Another certified USDA organic brew, this organic coffee stout comes in at 6.4% ABV. Coffee aromas dominate the nose, with a background of roasted malt. The fine balance of mild organic hops, gentle brightness of choice coffee and the full mouthfeel from roasted malted barley make this an unforgettable brew.
The Bridge Burner pours a deep, fiery amber with a rocky off-white head. The assertive aroma is dominated by dry, earthy American hops: citrus, floral and pine tree notes all make a showing. The hops dominate, lending a hefty bitterness to the palate, but are backed up by the caramel malts, which lend a substantial body without any extra sweetness. A warm alcohol burn finishes it off with a nod to its considerable 8.5% ABV. 2009 Los Angeles County Fair gold medal barley wine winner.
New Grist is a one-of-a-kind beer brewed without wheat or barley: the first of its kind that can be enjoyed by those with Celiac Disease. At 5.1% ABV, each batch of the brew is tested to ensure no gluten has been allowed to enter the product before it is shipped out. New Grist is brewed from sorghum, rice, hops, water and yeast. These ingredients are carefully combined to form a crisp, refreshing “session ale” brewed for those on a gluten-free diet, or anyone with an appreciation for a great tasting, handmade beer.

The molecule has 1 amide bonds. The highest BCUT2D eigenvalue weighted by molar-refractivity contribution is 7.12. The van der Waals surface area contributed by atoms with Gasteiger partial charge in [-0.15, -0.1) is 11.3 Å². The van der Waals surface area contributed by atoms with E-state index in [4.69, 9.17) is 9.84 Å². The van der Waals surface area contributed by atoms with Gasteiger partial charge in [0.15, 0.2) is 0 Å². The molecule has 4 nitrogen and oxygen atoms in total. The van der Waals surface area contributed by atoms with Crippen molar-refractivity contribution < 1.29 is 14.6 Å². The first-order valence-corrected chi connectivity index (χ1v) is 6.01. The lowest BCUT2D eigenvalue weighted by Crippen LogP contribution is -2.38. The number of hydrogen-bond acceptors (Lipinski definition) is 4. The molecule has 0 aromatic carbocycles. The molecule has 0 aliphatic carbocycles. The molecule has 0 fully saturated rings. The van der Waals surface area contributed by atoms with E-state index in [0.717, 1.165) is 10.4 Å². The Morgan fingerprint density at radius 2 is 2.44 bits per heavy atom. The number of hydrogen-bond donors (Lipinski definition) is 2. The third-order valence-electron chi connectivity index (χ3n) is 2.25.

Local Acre is the first beer since prohibition that has been made with 100% ingredients that have been grown and processed in the state of Wisconsin. The organic 6-row lacey barley from a hard-working farm in Columbus gives Local Acre its malty-sweet backbone, hazy golden straw color and generous body. Diligent farmers in Hortonville and Mazomanie supply Nugget and Cascade hops for a delicate bitterness with a mild hop flavor and a slightly citrus aroma. Taste the soul of Wisconsin and you will find a well-balanced, unfiltered, homegrown lager with an ample body, yet a crisp, pilsner-like finish.
Proudly distributed locally by Galli Beer Distributing Company